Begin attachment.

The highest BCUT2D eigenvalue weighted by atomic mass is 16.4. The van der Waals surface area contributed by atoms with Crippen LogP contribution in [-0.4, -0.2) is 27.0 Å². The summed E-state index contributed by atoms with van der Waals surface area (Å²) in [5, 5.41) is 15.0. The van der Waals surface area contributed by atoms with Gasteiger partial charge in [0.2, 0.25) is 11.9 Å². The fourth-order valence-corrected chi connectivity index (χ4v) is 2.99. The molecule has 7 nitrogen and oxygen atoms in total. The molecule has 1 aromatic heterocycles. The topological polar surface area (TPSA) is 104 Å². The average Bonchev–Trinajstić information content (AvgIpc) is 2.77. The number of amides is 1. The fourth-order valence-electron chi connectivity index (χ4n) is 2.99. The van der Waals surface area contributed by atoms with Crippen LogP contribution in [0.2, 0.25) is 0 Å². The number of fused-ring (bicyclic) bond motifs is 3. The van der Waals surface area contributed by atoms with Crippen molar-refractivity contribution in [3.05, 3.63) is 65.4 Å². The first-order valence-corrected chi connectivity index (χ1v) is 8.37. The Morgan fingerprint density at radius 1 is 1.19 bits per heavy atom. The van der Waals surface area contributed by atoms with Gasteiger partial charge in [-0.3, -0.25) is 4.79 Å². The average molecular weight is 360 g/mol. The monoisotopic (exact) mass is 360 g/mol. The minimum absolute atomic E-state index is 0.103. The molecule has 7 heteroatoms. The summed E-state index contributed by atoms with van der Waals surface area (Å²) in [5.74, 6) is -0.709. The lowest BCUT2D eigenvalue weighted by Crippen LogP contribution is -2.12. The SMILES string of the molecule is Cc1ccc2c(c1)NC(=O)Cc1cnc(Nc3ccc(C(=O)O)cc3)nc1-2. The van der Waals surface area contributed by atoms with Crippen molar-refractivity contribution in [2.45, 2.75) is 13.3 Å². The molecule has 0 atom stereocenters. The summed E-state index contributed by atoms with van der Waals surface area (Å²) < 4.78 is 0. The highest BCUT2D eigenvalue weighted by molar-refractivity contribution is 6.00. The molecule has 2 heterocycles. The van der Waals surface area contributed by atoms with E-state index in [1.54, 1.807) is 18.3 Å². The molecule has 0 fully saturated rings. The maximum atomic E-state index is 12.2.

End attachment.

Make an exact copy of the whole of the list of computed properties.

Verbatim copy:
The highest BCUT2D eigenvalue weighted by atomic mass is 16.4. The van der Waals surface area contributed by atoms with Crippen LogP contribution in [-0.4, -0.2) is 27.0 Å². The summed E-state index contributed by atoms with van der Waals surface area (Å²) in [5, 5.41) is 15.0. The van der Waals surface area contributed by atoms with Gasteiger partial charge in [0.2, 0.25) is 11.9 Å². The fourth-order valence-corrected chi connectivity index (χ4v) is 2.99. The molecule has 7 nitrogen and oxygen atoms in total. The molecule has 1 aromatic heterocycles. The topological polar surface area (TPSA) is 104 Å². The average Bonchev–Trinajstić information content (AvgIpc) is 2.77. The number of amides is 1. The fourth-order valence-electron chi connectivity index (χ4n) is 2.99. The van der Waals surface area contributed by atoms with Crippen LogP contribution in [0.2, 0.25) is 0 Å². The number of fused-ring (bicyclic) bond motifs is 3. The van der Waals surface area contributed by atoms with Crippen molar-refractivity contribution in [3.05, 3.63) is 65.4 Å². The first-order valence-corrected chi connectivity index (χ1v) is 8.37. The Morgan fingerprint density at radius 1 is 1.19 bits per heavy atom. The van der Waals surface area contributed by atoms with Gasteiger partial charge in [-0.3, -0.25) is 4.79 Å². The average molecular weight is 360 g/mol. The monoisotopic (exact) mass is 360 g/mol. The minimum absolute atomic E-state index is 0.103. The molecule has 7 heteroatoms. The summed E-state index contributed by atoms with van der Waals surface area (Å²) in [5.74, 6) is -0.709. The lowest BCUT2D eigenvalue weighted by Crippen LogP contribution is -2.12. The SMILES string of the molecule is Cc1ccc2c(c1)NC(=O)Cc1cnc(Nc3ccc(C(=O)O)cc3)nc1-2. The van der Waals surface area contributed by atoms with Crippen molar-refractivity contribution in [2.45, 2.75) is 13.3 Å². The molecule has 0 atom stereocenters. The summed E-state index contributed by atoms with van der Waals surface area (Å²) < 4.78 is 0. The highest BCUT2D eigenvalue weighted by molar-refractivity contribution is 6.00. The molecule has 2 heterocycles. The van der Waals surface area contributed by atoms with E-state index in [1.54, 1.807) is 18.3 Å². The molecule has 0 fully saturated rings. The maximum atomic E-state index is 12.2.